Despite tangible progress in the justice system, the trust of the Kyrgyz citizens to the court system remains very low. A recent survey shows that 51% of the population believe judges are “very corrupt”, with another 37% thinking they are “somewhat corrupt.” It’s the kind of phenomenon that leads to legal nihilism – where people… Read more »
Posts Categorized: Human rights and rule of law
The recent news out of Kosovo has been bleak. The tensions between the ruling coalition and opposition is growing, while public protests against recent agreements with Serbia and Montenegro have turned violent. But let’s take a step back and look at the other side of the story.
Today, as the world celebrates Human Rights Day, the UN Human Rights Office (OHCHR) is launching a year-long campaign to bring awareness of everyone’s human rights. As the UN Secretary-General stated, “Today we reaffirm our commitment to protecting human rights as the foundation of our work.”
Addressing the past is sometimes the only way to work toward reconciliation. 2014 was a year of major progress in Bosnia and Herzegovina for extending access to justice, free legal aid, and support to enhance the search for missing persons.
The road to justice in Kyrgyzstan is a bumpy one. To receive legal advice or consultation, people need to travel at least five-eight kilometres, on average, and pay about US $25-35 for the service. With salaries averaging at around $380, it is no surprise that many do not seek legal aid; some do not think it… Read more »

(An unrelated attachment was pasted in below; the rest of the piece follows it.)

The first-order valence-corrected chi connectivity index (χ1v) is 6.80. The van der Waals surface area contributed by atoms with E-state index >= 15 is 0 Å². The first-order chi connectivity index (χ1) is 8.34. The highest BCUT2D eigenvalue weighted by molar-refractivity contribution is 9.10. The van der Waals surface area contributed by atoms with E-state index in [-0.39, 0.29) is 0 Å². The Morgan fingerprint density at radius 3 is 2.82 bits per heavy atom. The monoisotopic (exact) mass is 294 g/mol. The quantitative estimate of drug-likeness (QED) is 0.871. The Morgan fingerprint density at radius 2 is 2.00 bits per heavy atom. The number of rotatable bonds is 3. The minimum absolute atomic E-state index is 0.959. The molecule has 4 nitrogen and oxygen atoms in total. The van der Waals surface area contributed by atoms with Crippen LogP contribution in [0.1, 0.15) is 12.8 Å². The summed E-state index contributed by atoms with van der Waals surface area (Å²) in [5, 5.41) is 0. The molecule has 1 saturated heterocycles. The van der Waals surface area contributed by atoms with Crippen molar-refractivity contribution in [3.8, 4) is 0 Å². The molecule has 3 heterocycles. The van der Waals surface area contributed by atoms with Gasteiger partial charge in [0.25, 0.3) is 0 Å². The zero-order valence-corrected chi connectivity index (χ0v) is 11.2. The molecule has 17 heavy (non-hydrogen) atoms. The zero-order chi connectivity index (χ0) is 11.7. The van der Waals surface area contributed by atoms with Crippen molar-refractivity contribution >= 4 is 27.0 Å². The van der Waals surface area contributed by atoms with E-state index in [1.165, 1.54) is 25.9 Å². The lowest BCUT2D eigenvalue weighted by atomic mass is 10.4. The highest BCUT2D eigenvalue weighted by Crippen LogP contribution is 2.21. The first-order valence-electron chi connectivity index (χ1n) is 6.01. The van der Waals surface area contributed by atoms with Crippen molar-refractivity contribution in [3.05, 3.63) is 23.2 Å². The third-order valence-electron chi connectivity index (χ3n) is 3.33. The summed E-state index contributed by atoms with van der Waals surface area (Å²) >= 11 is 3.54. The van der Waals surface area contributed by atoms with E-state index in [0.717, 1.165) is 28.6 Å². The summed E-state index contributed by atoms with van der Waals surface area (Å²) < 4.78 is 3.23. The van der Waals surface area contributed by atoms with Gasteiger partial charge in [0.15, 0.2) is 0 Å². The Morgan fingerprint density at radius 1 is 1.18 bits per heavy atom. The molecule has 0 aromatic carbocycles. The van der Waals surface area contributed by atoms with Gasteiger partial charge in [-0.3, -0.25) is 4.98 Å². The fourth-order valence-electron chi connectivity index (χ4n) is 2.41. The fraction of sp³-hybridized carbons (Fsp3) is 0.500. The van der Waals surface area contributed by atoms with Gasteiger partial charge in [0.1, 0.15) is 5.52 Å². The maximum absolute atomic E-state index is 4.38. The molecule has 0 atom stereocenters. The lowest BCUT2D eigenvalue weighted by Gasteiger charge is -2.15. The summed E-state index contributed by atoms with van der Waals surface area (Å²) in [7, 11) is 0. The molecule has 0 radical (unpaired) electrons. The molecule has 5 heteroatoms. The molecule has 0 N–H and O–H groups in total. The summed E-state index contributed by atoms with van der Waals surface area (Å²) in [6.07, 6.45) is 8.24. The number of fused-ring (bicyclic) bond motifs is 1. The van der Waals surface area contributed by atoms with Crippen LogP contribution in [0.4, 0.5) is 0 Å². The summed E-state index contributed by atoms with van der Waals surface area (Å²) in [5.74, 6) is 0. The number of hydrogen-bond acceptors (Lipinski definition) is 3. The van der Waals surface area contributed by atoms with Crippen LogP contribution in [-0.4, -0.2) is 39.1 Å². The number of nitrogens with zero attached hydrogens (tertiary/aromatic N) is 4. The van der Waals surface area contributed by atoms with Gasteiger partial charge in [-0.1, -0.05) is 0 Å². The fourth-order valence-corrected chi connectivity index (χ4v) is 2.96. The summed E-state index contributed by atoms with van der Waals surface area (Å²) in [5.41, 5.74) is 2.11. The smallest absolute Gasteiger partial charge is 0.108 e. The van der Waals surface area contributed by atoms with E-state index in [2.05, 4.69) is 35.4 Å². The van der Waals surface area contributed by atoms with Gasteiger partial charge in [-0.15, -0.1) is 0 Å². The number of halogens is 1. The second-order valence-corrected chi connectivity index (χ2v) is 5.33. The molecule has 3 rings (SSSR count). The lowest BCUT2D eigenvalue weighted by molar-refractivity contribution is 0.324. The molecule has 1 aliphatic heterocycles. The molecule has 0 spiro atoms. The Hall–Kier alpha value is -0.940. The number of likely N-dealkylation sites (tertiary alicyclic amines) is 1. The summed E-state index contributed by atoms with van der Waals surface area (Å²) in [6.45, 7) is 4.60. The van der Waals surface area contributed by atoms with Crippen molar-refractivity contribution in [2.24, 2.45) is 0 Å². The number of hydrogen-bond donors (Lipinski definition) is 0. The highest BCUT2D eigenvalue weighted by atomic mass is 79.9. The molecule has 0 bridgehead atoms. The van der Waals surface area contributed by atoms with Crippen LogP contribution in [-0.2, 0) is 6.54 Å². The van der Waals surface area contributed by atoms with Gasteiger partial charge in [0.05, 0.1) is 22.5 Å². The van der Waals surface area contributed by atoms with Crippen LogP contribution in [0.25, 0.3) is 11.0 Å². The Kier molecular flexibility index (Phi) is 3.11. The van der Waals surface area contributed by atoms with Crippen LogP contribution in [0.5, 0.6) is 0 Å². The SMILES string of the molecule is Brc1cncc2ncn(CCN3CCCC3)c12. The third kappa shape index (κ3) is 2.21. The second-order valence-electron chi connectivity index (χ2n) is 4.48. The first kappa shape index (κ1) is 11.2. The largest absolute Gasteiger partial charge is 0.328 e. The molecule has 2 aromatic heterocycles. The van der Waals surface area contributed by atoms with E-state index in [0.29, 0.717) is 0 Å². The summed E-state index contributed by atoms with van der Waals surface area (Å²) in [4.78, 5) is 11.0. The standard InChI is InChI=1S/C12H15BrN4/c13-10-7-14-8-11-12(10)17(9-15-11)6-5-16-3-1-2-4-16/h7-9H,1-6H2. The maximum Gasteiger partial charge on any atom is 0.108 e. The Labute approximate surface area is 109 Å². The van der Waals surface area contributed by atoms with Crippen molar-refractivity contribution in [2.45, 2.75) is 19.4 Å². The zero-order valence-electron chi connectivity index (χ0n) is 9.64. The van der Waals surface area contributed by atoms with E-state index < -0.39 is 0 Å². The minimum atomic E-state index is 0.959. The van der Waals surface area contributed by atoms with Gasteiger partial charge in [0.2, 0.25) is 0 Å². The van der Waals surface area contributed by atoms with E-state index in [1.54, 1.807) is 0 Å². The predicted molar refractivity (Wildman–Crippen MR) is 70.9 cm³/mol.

With the Decade of Roma Inclusion nearing its end, what do Roma themselves have to say about education, employment, housing and discrimination? How do we get not only reliable data, but also insights into real needs?
One of the less pleasant things associated with Kyrgyzstan is the cruel tradition of “bride kidnapping”. Recent research from local NGOs show that at least fifty percent of the marriages in the country involve elements of this ritual. Essentially, “bride kidnapping” is the ritual of ambushing a young woman and detaining her until she agrees… Read more »
A common trap in development work is thinking that the service you’re providing will address all the needs of those who will use it. But what would you learn that you otherwise might not if you involved everyday citizens in the design of public sector services?
Recent statistics reveals the alarming prevalence of violence against women in Serbia: 54 percent of women were exposed to some form of violence during their lifetime, while only 10 percent contacted services for assistance. This violence presents a complex social problem. It is both a root cause of gender inequality as well as an extreme… Read more »
Economists and development professionals are not always natural bedfellows. I suspect that most fund managers often disregard the development folks with their “fuzzy math” and wonky jargon. Similarly, a lot of development professionals probably don’t understand how a credit-default swap works. Does it matter?